In 1796, Bradley published his first Map of the United States, Exhibiting the Post-Roads, the Situations, Connections, and Distances of the Post-Offices. At that time, less than 15 years after the end of the War of Independence, most citizens of the fledgling United States still had no real conception of the magnitude of their young nation. Bradley's postal map, with its schedule chart, was a perfect combination of Bradley's skills and obsession for precision scheduling. This unique U.S. map was on public display in almost every large post office in the country and provided citizens with an impressive visual depiction of the scope of the United States at a time when the search for a national culture and national identity was at its height, after the final and official separation from Great Britain. The inclusion of stagecoach schedules promoted, encouraged and broadened popular notions of the concept of time beyond seasonal and religious practices.
For many colonial residents, the Bradley's map was the iconic symbol of a unified United States. Citizens began to consider (and later demand adherence to) weekly and daily notations of time, as measured by the institution of regularly-scheduled mail service.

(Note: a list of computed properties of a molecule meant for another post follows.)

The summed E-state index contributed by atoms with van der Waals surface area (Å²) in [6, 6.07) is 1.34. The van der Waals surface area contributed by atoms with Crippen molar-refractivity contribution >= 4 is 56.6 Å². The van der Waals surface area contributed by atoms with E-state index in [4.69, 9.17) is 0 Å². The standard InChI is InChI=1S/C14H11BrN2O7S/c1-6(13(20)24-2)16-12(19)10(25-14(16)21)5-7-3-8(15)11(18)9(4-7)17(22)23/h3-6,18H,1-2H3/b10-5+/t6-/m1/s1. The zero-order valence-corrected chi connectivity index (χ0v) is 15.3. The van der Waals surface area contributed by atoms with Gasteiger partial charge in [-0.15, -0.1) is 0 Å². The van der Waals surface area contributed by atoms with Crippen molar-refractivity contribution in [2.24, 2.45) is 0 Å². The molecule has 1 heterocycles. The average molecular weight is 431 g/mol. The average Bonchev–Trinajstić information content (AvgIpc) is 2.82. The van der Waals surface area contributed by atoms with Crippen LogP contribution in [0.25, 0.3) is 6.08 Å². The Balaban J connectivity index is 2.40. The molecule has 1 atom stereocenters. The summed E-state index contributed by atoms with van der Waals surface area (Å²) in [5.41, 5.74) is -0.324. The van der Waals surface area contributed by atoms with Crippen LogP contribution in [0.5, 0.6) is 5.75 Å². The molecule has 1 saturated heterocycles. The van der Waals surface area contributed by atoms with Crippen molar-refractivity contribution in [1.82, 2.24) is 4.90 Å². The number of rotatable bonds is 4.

A fascinating historical footnote for Bradley's map was its use by Louis Philippe, Duc d'Orléans, future King of France (1830-1848), during his travels in America. Louis Philippe spent more than three years in American exile, from 1796 to 1800. At the beginning of his exile in 1796, he and his two brothers visited an aging George Washington at Mount Vernon, where they revealed their desire to explore the mysterious interior of America. Washington presented them with a copy of Bradley's map and outlined a route for the brothers in red. The map became a favorite keepsake for Louis Philippe, who years later, as King of France, would proudly produce the map for visitors and share the story of how Washington had redlined the map in his own hand for a young Louis Philippe and his brothers.
The present map is the first state of the 1796 edition.